Iqbal Khan has a job most men would kill for. As a freelance fashion designer and stylist, he dresses up pretty women for a living and is surrounded by the glitz and glamour that is films and advertising, but the smile on his face in the middle of a high-energy shoot is for a different reason. He just won a pot of $1 million in poker. Online, that is.
Playing from his smartphone, Khan manages to sneak in a bit of poker whenever he gets the time. Whether it’s while travelling, in between a boring movie, or in this case, in between shots at the shoot. And no, he doesn’t consider it an addiction. “As a freelancer, I don’t have a set schedule. It was in between work in 2008 when I found Poker on Facebook, and it was a good time filler. I didn’t even know how to play poker then, so I learnt how to play it online.
The social aspects of it, and winning, of course, is addictive. I used to play 8-10 hours before but now I play when I am bored, so I wouldn’t say I’m addicted anymore,” laughs the 41 year-old. Given its portability and rewarding nature, online gaming was always a sure-fire hit. Today, it’s emerging as a popular choice for leisure amongst housewives and senior citizens as well.
Addicted to score
Thirty year-old Manisha Chaudhury, a freelance content developer who works from home, prefers to spend her time on the computer, gaming, when she isn’t working. “I have always loved experimenting with software programmes and indulge in a fair bit of social networking to keep up with the buzz. Since a bulk of my work requires me to be on the Internet, my leisure activities, too, tend totake place online. I read e-books, play games, chat with friends and stream movies,” she says.
Chaudhury is currently hooked to rummy sessions online, though she considers herself a rookie. “A couple of hours every alternate day would be my average time on gaming. I do keep scores occasionally, especially when I am winning, but so far I wouldn’t be able to quote a significant achievement,” she says, with a twinkle in her eye.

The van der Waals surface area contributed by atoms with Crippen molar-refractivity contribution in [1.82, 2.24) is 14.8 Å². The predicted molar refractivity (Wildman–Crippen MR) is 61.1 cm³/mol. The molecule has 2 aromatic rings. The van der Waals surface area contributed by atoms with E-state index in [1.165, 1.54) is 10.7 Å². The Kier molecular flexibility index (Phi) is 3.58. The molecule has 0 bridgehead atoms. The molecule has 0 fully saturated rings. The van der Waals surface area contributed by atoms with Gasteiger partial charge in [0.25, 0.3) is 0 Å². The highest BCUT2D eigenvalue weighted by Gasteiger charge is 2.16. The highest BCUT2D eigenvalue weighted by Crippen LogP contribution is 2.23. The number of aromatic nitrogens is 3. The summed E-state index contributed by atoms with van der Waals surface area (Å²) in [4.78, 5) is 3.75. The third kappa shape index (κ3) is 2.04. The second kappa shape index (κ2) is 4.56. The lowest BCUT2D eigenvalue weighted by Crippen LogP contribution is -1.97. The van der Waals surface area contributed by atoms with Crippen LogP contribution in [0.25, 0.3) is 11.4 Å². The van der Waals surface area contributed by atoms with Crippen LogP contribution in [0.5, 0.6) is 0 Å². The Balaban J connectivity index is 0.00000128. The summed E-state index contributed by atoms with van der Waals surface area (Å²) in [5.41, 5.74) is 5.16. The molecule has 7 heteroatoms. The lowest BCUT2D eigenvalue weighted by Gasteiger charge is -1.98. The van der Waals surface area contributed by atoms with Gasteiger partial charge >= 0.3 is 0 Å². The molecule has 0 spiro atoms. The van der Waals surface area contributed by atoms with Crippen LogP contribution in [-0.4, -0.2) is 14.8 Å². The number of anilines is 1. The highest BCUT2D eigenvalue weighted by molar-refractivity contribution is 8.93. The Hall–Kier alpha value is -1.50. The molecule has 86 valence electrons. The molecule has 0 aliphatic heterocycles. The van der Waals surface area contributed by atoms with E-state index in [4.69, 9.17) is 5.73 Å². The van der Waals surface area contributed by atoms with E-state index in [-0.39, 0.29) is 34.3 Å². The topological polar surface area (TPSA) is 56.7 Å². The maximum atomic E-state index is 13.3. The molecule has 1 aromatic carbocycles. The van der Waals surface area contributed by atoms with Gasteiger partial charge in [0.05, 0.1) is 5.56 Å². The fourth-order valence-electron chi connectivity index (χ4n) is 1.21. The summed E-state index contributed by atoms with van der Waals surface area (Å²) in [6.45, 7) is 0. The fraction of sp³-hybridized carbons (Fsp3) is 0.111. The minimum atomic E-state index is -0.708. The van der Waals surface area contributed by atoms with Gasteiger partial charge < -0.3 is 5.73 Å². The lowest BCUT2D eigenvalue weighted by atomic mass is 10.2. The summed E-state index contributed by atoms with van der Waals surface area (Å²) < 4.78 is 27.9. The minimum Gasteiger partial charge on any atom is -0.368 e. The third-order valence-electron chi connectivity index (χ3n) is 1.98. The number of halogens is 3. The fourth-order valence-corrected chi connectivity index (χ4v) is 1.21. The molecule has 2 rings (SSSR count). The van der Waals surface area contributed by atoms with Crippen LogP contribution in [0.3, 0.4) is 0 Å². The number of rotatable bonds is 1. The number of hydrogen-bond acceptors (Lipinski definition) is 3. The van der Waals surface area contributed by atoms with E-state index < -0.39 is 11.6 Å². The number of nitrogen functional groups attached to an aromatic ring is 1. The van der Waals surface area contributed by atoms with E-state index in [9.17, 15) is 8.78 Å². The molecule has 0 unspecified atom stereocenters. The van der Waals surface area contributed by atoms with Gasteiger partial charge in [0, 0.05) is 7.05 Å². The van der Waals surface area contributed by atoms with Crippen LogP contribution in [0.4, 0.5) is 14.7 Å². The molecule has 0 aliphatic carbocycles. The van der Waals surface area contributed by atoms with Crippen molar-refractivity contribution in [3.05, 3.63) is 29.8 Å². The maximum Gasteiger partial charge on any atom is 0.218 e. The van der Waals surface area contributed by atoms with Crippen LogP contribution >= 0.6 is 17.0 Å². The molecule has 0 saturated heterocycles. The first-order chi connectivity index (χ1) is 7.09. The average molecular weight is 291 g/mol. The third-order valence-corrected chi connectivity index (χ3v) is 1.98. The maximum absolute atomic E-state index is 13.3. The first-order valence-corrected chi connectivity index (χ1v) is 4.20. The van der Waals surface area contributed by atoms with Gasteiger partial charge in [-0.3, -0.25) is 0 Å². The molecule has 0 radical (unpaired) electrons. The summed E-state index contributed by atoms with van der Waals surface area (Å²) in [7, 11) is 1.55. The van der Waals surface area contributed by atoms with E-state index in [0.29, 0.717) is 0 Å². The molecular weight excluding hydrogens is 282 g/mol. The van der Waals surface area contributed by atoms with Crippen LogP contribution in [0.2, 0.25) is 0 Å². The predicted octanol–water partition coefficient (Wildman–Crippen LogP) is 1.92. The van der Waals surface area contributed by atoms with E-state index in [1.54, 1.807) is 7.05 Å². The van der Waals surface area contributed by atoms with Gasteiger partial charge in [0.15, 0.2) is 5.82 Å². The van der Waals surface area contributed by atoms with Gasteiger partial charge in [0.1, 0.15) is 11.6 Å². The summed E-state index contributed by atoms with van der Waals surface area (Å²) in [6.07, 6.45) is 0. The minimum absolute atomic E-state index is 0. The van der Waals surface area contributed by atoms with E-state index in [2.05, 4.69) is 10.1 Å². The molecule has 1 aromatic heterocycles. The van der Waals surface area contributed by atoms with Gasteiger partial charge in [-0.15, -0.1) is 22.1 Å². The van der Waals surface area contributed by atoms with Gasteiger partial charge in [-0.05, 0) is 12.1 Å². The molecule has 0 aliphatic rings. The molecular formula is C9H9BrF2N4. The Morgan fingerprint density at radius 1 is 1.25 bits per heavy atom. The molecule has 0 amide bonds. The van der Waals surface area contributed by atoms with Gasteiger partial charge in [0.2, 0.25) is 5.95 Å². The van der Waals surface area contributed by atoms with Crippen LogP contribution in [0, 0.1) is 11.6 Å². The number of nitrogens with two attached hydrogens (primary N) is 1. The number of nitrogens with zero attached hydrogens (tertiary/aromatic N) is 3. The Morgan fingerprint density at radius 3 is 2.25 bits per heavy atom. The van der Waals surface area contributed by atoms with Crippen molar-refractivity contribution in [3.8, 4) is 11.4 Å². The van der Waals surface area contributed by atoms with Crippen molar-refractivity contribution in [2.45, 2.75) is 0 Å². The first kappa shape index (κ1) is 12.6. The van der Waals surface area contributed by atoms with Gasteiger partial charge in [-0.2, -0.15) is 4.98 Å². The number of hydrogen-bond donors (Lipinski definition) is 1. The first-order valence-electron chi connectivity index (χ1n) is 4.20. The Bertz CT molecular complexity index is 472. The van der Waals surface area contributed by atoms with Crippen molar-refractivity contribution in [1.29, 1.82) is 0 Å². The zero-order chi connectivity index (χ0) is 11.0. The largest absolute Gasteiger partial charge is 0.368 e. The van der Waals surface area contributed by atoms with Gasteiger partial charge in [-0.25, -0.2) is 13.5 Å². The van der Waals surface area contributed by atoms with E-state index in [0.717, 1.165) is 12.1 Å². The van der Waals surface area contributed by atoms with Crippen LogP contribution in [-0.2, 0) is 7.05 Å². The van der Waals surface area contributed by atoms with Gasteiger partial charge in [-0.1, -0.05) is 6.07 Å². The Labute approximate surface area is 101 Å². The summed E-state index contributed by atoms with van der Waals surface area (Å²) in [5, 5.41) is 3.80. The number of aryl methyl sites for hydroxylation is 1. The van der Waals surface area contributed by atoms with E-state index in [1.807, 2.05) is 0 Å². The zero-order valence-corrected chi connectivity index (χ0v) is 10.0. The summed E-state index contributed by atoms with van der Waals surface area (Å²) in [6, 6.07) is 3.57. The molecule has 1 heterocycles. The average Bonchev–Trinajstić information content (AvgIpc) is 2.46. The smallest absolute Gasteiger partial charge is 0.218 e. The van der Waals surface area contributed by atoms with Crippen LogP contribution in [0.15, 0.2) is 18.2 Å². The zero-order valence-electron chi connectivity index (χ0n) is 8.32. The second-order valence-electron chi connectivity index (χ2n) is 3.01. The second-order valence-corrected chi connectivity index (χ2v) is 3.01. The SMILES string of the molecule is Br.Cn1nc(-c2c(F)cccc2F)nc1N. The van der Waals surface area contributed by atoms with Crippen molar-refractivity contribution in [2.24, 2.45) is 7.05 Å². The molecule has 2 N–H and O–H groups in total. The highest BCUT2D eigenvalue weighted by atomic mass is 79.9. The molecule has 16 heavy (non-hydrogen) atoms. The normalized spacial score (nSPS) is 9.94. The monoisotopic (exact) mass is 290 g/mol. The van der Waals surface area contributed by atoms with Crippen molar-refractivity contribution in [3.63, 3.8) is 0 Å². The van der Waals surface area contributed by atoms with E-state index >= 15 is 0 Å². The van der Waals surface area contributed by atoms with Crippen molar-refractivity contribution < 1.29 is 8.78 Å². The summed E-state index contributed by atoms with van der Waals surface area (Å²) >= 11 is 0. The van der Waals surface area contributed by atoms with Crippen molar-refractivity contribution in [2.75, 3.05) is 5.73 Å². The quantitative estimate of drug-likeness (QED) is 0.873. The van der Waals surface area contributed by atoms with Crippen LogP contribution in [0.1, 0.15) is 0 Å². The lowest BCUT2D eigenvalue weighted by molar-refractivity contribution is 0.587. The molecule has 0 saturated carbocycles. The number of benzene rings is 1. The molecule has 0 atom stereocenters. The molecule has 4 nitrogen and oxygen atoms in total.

On the other hand, 28 year-old Sonia Kochar has been gaming for nine years now, and while her 17-month old daughter keeps the homemaker busy for most of her time, gaming is still very much a part of her life. “I was looking for crosswords and scrabble online, when I came across Literati — a word game by Yahoo. It took me a month to understand the game and then I was on a winning spree, competing online with players from across the globe. I play a lot more games,” she confesses, admitting that she is addicted to online gaming.
“Getting a good score or high rank is captivating,” she adds. “Once you achieve a high score or rank, you want to either maintain or improve on that. On Literati, the highest band is Red. Once you achieve that you tend to either improve your rank or at least retain the red tag. On an average I spend three hours each day playing online games,” she says.
Charandeep Singh Hattar, country head of operations, Mango Games India, notes that online gaming in India is on an upward trend. “With the improvement in technology and advancement in Internet speeds and connectivity, online games have moved from basic block-breaking or Tetris to the likes of Farmville and Angry birds, etc. There are now elaborate story lines that take numerous days to play.